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SHAAM came together in late 1997 seeking to present and re-interpret traditional Islamic songs known as nasheeds - a genre that originates from the time of Prophet Muhammad (peace and blessings of Allah be upon him).
These spiritually uplifting songs seek to praise Allah and His final Messenger. They are distinguished by their emphasis upon vocals and percussion only, with stringed and wind instruments being shunned in deference to orthodox Islamic precepts. It is this style of song that SHAAM have mastered over the past few years.
The group, composed of Haroon Bashir, Mahmood Norris, Yasin Alam and Imran Bashir - all young men from Birmingham, England - took their name from the place that had inspired them: Syria (in Arabic, Shaam). All had at some stage or another studied and visited Damascus and there had come into contact with groups who would sing timeless nasheeds with moving lyrics, accompanied by the rousing and intricate beating of the duff, a traditional one-sided hand drum. Though having been taught this art by some of the best teachers, alongside studies in more formal Islamic subjects, the idea of forming their own group was not an obvious one. It was only the encouragement of learned people, family and friends, who, impressed at their grasp of this unique, mainly Arabic art by non-Arabs, pushed them to sing live. So what started out as a tentative foursome gradually evolved into a confident, polished quartet. It was therefore no surprise to see, in a short period of time, how popular SHAAM became as a live act touring around the British Isles performing at weddings, celebrations and events.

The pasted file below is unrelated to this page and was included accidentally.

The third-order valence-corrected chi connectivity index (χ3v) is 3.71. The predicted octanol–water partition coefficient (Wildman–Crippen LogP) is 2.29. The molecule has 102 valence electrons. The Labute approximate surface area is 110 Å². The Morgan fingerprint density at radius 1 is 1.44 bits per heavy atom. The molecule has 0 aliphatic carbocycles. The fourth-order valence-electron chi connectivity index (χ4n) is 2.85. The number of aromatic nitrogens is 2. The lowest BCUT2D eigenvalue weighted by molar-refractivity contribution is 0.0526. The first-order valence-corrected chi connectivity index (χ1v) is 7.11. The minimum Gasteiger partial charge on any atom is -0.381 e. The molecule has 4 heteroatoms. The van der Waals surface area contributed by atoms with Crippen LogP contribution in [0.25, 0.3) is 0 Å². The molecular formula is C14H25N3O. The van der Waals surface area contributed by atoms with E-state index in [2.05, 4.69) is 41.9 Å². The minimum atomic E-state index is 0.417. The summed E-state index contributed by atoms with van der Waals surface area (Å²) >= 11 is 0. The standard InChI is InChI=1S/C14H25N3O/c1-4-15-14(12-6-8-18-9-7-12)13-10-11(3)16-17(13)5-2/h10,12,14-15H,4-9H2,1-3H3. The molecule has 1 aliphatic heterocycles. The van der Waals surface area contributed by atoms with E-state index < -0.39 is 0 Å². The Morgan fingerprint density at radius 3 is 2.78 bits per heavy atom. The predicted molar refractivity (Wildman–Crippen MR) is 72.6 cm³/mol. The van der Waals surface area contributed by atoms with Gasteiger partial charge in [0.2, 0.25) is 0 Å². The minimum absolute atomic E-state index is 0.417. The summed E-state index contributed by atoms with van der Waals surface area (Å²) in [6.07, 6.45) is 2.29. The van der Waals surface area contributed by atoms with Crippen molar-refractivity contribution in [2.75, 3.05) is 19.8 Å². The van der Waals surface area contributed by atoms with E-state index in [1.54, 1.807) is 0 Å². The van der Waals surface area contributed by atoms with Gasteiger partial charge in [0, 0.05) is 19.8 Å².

Presenting themselves as heirs of this unique, ancient Islamic art, SHAAM have sought to make nasheeds accessible to young and old, and, mindful of the fact that the majority of their audiences do not understand Arabic, have added Urdu and English nasheeds to their large repertoire of songs. Their stirring renditions, coupled with exquisite drumming, have led to invitations to perform in countries as far afield as the USA, Syria and Pakistan. It is no exaggeration to say hundreds of thousands have witnessed the mastery of SHAAM live and the group considers itself fortunate to count the likes of Prince Charles amongst its many admirers.
Despite hundreds of performances and many albums, SHAAM's passion for their art remains as strong as ever as they strive to make Islamic devotional songs widely accessible in a variety of languages and styles, some old and some new. Yet all the while they are aware that they are carriers of weighty words with yet weightier meaning.Nasheeds that remind and above all else bear witness to the majesty of Allah Most High and the culmination of His religion, Islam, through the last and greatest of his Messengers, the Seal of the Prophets, Muhammad, may the peace and blessings of Allah be upon him.